Some of the laws or customs above described concerning property—as, for instance, those that relate to things found—which at first sight may appear very strange, will find their explanation on closer inspection, and with due consideration of the peculiar localities, the long distances, and the scanty population, on account of which any article lost could hardly be expected to be recovered in a state still fit for use. But as to the principal peculiarities, it naturally follows that the members of the different communities, in profiting by the gains of so dangerous and toilsome a trade as that of the seal-hunter, could not be exempted from certain mutual obligations. The principal of these obligations were as follows:—
The duty of providing, and the right of being adopted into a family, have already been described in connection with the mutual relationship of its members. In order to become housemates, an agreement between the families in question was of course required. So also, if a new family wished to settle at an inhabited place, the newcomers had to wait the consent of the people already settled there, which was given by means of certain signs of civility or welcome, the strangers having meanwhile put their boat ashore, but not yet begun bringing up their goods. If those signs were not given, they put off again, and went on to look for another place.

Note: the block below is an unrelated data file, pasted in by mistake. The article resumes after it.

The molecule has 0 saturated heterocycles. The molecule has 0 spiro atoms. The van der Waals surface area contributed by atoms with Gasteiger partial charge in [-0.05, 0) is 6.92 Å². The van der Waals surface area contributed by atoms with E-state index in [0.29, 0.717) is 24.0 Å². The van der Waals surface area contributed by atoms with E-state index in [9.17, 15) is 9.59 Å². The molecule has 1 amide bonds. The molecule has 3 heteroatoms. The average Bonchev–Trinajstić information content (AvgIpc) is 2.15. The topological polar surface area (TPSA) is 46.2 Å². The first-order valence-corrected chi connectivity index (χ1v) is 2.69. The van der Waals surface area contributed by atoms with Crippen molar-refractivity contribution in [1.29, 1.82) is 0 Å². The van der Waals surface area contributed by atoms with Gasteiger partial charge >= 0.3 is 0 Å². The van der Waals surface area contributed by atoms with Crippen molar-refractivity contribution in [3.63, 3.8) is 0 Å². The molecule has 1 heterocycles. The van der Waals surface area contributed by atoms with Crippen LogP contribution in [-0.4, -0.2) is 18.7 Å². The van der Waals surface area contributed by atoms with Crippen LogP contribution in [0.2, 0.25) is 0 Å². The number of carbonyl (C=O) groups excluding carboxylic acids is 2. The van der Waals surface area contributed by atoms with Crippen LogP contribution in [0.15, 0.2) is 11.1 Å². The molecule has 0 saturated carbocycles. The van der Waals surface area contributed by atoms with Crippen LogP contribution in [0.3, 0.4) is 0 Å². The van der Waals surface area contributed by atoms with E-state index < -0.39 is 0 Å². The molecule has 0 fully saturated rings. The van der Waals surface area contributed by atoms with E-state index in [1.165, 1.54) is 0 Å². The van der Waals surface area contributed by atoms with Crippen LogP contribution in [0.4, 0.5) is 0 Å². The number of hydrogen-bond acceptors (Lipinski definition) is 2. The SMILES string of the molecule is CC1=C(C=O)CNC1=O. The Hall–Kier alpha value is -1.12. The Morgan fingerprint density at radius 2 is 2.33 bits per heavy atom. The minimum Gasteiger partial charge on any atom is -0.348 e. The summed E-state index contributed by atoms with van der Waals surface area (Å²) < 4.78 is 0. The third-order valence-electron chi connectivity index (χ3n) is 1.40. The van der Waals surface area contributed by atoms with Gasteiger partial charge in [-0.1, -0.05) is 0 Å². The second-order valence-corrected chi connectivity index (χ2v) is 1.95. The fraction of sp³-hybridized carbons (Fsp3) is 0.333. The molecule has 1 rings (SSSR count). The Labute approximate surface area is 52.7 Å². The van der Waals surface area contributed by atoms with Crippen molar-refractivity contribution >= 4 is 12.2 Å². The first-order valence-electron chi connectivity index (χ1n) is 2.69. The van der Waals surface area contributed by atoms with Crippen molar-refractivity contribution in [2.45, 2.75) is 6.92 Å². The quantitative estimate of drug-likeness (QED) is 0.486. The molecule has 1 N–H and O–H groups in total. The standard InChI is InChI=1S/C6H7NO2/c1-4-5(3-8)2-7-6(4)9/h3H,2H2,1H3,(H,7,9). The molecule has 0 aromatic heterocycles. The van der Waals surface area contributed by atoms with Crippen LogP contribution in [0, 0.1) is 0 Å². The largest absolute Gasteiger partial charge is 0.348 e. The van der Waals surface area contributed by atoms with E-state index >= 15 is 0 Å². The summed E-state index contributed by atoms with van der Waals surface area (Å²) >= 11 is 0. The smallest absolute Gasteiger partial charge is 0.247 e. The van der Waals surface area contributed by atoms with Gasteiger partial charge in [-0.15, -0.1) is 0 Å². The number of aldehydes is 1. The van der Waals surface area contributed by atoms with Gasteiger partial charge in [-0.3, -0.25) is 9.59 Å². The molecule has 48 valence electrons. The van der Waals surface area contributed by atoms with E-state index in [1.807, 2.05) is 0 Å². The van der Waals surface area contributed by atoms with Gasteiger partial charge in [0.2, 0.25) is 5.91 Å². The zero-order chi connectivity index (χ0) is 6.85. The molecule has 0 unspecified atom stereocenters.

It might be considered a law that every man, as far as he was able to do it, should practise the trade of a hunter on the sea, until he was either disabled by old age or had a son to succeed him. This duty neglected, he brought upon himself the reprehensions not only of the other members of his own family, but also of the wider p. 32 community. So also he was in duty bound to bring up his sons to the same business from their early childhood.
From their living together in small habitations, a friendly way of conversing was necessary; and all high words or quarrelling are considered as unlawful. The Greenlandish language is therefore devoid of any real words for scolding. The general mode of uttering annoyance at an offence is by silence; whereas the slightest harshness in speaking, even to younger or subordinate persons, is considered as an offence in so far that it may give rise to violent quarrels and ruptures.